I never saw the original Queen live in concert … this was more of my own choosing than anything else … I just didn’t like enough of their music (other than the obvious hits and tracks that got extensive FM airplay at the time) to warrant sitting through a two hour show that I knew would feature way more hard-rock, head-banging music than I cared for.  (And, I will be honest … I wasn’t sure that I would necessarily care for the element that such a show would draw … 20,000+ screaming fans, up on their feet, dressed in the most outlandish outfits imaginable while I waited to hear “Killer Queen” and “You’re My Best Friend” … which, by the way, although mentioned three or four times, doesn’t appear in the film at all, despite being a sizeable Top 10 Hit that still gets played nearly every single day some 40 year later.)

The fact that “You’re My Best Friend” was missing was one disappointment … and I REALLY believe that had the ending credits also included Wayne and Garth doing their head-banging scene from “Wayne’s World” to Queen’s two-time monster hit “Bohemian Rhapsody,” it would have made for the PERFECT capper to the film, ESPECIALLY since Wayne (Mike Myers) had a significant role in the film.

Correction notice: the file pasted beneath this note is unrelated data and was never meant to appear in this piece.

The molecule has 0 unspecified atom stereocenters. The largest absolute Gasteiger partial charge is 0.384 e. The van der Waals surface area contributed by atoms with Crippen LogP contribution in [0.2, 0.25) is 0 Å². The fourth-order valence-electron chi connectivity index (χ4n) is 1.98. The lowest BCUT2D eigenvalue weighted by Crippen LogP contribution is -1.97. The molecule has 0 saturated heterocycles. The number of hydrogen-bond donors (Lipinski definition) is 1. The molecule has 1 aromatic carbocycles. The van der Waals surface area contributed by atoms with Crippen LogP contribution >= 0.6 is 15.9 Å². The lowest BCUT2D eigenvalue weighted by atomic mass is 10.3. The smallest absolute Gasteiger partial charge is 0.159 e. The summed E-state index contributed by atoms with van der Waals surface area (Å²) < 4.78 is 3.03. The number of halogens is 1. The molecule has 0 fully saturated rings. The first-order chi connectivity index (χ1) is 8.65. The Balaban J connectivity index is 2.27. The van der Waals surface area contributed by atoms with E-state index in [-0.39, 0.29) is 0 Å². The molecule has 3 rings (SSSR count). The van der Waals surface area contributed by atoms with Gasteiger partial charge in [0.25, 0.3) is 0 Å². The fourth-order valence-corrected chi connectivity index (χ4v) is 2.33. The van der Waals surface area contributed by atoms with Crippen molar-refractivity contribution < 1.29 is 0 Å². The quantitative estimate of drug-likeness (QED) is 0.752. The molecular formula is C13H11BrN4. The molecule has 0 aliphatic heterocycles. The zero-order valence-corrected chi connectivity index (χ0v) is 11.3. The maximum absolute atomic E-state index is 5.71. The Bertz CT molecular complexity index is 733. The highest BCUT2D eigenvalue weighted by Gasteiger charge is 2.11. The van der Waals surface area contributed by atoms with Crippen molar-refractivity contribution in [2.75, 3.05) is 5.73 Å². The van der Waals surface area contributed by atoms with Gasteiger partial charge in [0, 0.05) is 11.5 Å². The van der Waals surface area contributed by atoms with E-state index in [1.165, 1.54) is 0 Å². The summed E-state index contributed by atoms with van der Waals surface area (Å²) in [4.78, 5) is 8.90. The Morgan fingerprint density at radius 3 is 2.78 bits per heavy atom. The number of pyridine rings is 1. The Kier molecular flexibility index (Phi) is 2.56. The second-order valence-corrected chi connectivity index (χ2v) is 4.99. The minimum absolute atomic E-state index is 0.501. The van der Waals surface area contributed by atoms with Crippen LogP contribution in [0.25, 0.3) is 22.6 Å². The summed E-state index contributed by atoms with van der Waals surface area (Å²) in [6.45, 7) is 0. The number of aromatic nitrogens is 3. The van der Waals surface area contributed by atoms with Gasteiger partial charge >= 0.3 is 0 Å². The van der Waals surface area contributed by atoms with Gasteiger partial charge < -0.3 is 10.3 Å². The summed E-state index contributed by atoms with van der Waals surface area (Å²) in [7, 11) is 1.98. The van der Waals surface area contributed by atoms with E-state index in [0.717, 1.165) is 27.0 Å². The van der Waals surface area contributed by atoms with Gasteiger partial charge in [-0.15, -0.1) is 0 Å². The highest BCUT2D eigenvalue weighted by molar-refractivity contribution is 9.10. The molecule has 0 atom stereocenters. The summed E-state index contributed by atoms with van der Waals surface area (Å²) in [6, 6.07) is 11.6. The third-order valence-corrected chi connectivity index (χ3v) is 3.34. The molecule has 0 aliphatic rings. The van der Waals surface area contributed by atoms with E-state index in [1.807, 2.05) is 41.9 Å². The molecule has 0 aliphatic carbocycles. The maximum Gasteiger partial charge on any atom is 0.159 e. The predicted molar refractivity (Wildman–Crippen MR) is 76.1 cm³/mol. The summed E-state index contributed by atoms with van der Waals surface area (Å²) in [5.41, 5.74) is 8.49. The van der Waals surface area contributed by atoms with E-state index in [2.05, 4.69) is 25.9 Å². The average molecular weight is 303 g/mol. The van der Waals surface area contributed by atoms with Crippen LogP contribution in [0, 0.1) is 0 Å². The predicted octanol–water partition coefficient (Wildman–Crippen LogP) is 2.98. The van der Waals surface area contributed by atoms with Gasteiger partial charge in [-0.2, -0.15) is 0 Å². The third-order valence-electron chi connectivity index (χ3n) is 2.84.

[EDITOR’S NOTE:  The character portrayed by Mike Meyers (in an absolutely BRILLIANT and creative bit of casting) never really existed in Queen’s folklore … although numerous EMI execs reportedly told the band that “Bohemian Rhapsody” should not be released as a single.  He may have been created as a conglomerate of some of those those nay-sayers ... or simply inserted into the mix as a bit of stunt casting.  (A flash of critic reviews published at the time is pretty entertaining as well … nearly universally panned upon its initial release, no one seemed to recognize the pure brilliance that went into creating the track.)  I will never forget the first time I ever heard it.  First of all, I was completely blown away … it was unlike ANYTHING I had ever heard before.  But then the aspiring songwriter in me kicked in and I wondered “How does somebody even begin to write something as elaborate as this?  Where does this come from?  How do you even think this up?  And how do you envision all of these completely unrelated links of music coming together into on cohesive form?”]